Thingish Things

The Kennedy Shakedown

Written By: William F. B. O'Reilly - Oct• 03•12

There are two sides to every story.  But when trial lawyers get involved, a third instantly emerges — and usually predominates.

Such is the case in a matter going to court in Westchester County later this month.

Douglas Kennedy, a father of five and the son of the late U.S. Senator and Attorney General Robert F. Kennedy, will go on trial in October for charges of child endangerment and harassment over an incident that occurred at Northern Westchester Hospital two days after the birth of his son, Bo.

You may have heard the story:

Mr. Kennedy and his wife, Molly, wanted newborn Bo to get some fresh air rather than be cooped up in a hospital environment, where Mrs. Kennedy would be staying some extra time. Their obstetrician, who had admitting privileges at the hospital, said that was fine, and Mr. Kennedy, Bo in tow, walked to the elevator.

There, father and son were confronted by an officious and I’m sure well-meaning nurse — this is all on video tape — who tried to prevent the pair from leaving, citing hospital regulations no doubt created to protect against lawsuits.  Mr. Kennedy, according to news reports, informed the nurse that his wife’s doctor had okayed the excursion and headed to the staircase when the nurse physically prevented the elevator from leaving.

There, according to news reports — the video fails to catch all of this — a nurse tried to physically remove two-day-old Bo from his father’s arms, and Mr. Kennedy reacted to protect him — the nurses said he lashed out — resulting in Mr. Kennedy and a nurse each falling backwards. The infant boy thankfully was not hurt.

What happened in that moment off camera is what this trial will ostensibly be about.  

But will it really?

document from the law firm representing the nurses filing the criminal charges against Mr. Kennedy clearly suggests that this case may be more about money than about criminal justice.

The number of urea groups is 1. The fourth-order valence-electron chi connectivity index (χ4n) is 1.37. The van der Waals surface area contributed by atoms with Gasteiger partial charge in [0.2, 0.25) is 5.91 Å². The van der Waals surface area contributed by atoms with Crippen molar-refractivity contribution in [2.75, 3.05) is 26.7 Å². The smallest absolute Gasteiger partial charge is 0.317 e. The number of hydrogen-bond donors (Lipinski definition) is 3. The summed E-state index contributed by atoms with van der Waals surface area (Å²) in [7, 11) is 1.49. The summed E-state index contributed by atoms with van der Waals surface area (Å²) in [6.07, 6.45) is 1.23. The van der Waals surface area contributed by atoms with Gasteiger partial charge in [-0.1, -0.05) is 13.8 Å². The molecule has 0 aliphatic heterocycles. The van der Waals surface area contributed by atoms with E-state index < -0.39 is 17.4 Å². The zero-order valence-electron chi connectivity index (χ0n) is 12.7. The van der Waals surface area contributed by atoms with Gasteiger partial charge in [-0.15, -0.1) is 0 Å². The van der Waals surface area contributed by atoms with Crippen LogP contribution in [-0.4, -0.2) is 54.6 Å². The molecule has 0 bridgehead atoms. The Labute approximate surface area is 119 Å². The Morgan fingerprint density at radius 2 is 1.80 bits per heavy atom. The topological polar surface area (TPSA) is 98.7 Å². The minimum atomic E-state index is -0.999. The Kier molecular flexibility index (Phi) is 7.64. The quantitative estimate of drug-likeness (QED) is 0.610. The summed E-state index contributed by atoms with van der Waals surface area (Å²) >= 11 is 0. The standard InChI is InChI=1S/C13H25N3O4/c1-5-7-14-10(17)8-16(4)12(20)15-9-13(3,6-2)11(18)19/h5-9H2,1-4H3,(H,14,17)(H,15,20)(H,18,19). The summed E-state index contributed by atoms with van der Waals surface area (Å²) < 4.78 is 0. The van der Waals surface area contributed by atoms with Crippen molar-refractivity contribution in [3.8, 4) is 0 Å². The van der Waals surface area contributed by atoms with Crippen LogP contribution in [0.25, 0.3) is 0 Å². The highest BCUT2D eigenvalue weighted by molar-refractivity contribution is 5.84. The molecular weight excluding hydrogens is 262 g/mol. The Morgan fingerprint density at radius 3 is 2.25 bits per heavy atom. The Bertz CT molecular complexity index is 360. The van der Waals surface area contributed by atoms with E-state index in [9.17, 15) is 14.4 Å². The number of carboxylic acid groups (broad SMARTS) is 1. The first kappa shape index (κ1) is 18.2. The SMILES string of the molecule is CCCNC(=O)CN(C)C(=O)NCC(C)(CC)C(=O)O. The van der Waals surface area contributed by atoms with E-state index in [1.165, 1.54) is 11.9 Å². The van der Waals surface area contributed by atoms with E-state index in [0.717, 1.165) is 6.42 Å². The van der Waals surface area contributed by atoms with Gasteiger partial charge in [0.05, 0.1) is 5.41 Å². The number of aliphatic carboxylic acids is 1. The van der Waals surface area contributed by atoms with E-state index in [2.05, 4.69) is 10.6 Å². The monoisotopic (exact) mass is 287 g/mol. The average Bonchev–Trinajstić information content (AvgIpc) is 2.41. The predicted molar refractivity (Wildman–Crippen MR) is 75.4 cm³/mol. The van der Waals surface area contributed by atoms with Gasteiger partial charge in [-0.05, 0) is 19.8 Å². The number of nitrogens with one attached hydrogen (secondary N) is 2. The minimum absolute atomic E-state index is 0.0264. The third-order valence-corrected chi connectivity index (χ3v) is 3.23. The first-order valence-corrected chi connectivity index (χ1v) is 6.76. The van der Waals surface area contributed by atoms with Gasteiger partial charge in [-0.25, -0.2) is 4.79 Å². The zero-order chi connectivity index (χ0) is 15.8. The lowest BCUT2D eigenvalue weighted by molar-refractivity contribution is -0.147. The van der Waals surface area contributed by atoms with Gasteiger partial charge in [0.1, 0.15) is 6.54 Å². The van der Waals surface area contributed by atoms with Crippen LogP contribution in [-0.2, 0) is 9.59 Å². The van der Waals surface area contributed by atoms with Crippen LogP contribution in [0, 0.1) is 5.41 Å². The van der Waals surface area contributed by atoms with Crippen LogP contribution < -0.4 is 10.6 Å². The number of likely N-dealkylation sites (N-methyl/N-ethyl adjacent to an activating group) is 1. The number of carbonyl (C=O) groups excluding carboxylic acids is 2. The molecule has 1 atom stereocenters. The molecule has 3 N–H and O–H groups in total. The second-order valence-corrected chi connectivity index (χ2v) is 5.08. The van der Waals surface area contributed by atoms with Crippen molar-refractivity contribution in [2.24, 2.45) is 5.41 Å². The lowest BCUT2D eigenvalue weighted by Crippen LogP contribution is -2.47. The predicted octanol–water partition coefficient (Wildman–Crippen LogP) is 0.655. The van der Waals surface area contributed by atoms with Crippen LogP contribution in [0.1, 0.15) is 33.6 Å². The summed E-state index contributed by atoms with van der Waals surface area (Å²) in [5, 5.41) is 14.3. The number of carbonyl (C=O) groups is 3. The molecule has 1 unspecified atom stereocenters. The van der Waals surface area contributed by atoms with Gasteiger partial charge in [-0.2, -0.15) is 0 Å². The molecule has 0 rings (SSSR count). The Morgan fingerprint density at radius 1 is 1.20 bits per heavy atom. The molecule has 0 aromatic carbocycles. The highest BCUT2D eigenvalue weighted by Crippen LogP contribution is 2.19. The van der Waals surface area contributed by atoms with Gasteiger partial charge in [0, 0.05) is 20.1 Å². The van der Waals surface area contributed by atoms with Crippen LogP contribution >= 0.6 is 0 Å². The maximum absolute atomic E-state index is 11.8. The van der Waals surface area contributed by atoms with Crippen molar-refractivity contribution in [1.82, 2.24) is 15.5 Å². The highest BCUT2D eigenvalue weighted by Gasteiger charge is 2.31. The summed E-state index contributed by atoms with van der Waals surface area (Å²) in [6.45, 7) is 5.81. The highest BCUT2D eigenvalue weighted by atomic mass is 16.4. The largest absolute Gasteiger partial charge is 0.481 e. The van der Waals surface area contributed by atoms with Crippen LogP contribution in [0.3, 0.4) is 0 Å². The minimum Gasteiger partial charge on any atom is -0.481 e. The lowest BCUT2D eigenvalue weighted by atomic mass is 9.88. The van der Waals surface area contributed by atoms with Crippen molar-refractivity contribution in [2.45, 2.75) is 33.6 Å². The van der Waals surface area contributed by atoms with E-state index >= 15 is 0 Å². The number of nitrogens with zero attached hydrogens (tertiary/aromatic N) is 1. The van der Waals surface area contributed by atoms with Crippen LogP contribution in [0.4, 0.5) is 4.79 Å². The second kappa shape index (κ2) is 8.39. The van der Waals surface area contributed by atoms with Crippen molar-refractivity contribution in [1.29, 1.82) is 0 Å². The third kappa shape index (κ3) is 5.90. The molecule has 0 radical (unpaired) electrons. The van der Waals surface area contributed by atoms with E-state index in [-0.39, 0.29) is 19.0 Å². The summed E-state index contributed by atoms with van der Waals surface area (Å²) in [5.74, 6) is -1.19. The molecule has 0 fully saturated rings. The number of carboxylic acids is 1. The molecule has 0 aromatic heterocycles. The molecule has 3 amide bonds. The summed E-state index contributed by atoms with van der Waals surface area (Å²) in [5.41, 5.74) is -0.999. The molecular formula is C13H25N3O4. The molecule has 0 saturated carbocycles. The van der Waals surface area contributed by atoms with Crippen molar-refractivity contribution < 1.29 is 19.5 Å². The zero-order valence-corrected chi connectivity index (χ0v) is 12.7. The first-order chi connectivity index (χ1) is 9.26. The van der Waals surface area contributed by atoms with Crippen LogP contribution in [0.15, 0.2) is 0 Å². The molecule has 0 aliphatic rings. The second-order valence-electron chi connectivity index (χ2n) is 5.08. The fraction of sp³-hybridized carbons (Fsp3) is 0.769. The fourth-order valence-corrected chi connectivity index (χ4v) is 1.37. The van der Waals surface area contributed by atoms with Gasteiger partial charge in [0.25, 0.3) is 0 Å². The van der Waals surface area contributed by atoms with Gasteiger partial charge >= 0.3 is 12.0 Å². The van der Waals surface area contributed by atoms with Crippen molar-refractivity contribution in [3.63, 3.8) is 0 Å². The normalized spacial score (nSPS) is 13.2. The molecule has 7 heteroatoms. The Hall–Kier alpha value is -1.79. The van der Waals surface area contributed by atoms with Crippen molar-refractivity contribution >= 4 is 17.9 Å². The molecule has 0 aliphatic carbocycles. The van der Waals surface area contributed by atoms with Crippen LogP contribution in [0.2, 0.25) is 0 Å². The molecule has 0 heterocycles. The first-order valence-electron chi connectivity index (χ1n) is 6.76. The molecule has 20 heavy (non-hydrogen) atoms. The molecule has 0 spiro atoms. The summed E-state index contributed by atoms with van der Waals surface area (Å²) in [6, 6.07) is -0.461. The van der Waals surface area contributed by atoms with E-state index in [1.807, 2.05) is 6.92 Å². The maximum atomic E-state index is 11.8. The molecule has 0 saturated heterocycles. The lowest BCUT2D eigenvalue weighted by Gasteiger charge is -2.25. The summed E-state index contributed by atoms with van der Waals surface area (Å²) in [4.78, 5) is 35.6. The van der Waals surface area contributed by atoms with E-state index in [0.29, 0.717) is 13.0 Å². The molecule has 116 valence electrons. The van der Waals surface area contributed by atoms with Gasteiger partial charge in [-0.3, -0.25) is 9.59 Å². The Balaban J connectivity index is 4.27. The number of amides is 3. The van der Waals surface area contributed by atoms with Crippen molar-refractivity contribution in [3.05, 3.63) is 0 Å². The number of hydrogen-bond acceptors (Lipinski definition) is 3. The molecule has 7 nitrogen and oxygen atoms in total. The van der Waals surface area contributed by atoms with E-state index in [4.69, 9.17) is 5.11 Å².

In a proposed settlement agreement, The Taub Law Firm offered to have the attending nurses drop their criminal complaints against Mr. Kennedy if he would agree to a plea resulting in community service — and “a monetary settlement…commensurate with each nurse’s physical and psychological injuries, pain and suffering, and particularly post traumatic stress disorders.” The nurses would agree to keep the settlement amount strictly confidential.

That last point seems especially magnanimous of Taub, seeing that it would receive up to a third of that confidential settlement amount.  

There are other demands in the Taub document — downright laughable ones — involving Mr. Kennedy issuing an apology to the nurses live on The Today Show and “collecting garbage daily in Mount Kisco or Chappaqua for at least two weeks.”  They presumably forgot to include three trips through the spanking machine for good measure.

Bo’s dad apparently refused this largesse, because he is defending himself in a criminal trial in Mount Kisco Town Court on October 22 at 9:30 a.m. It should be quite a show. After that, he will be sued by his accusers in civil court, according to news reports.

What I can’t figure out is why anyone claiming physical and psychological injuries and pain and suffering so severe as to cause post traumatic stress disorder  (!), an injury most commonly associated with combat trauma, would have been satisfied with the accuser picking up town trash — if he would just fork over an undisclosed sum of cash, too.  

That smells funny.  

But what stinks even worse to this observer is that charges of endangering the welfare of a child — against that child’s own father — would be used to leverage a hush-hush financial payout. The fact that it would be done to someone from a prominent American family, who presumably would want to protect his family name, makes that part of this story all the more egregious.  

Weird things happen in life, and this whole incident probably could have been avoided — and settled with some simple apologies all the way around.

But then the trial lawyers got involved.

Welcome to our world, Bo. 

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One Comment

  1. Peter DiChiara says:

    The whole incident should have never happened. Douglas Kennedy, upon being confronted by the nurse, should have returned to the nurse’s desk, where the nurse could have confirmed the doctor’s instructions and Doguglas Kennedy could have continued to take the child outside. No, that didn’t happen and the Kennedy legacy of treating women so well continues. The lawsuit is wrong but everyone, especially those with targets on their back, should just comply with rules, regulations and common decency.

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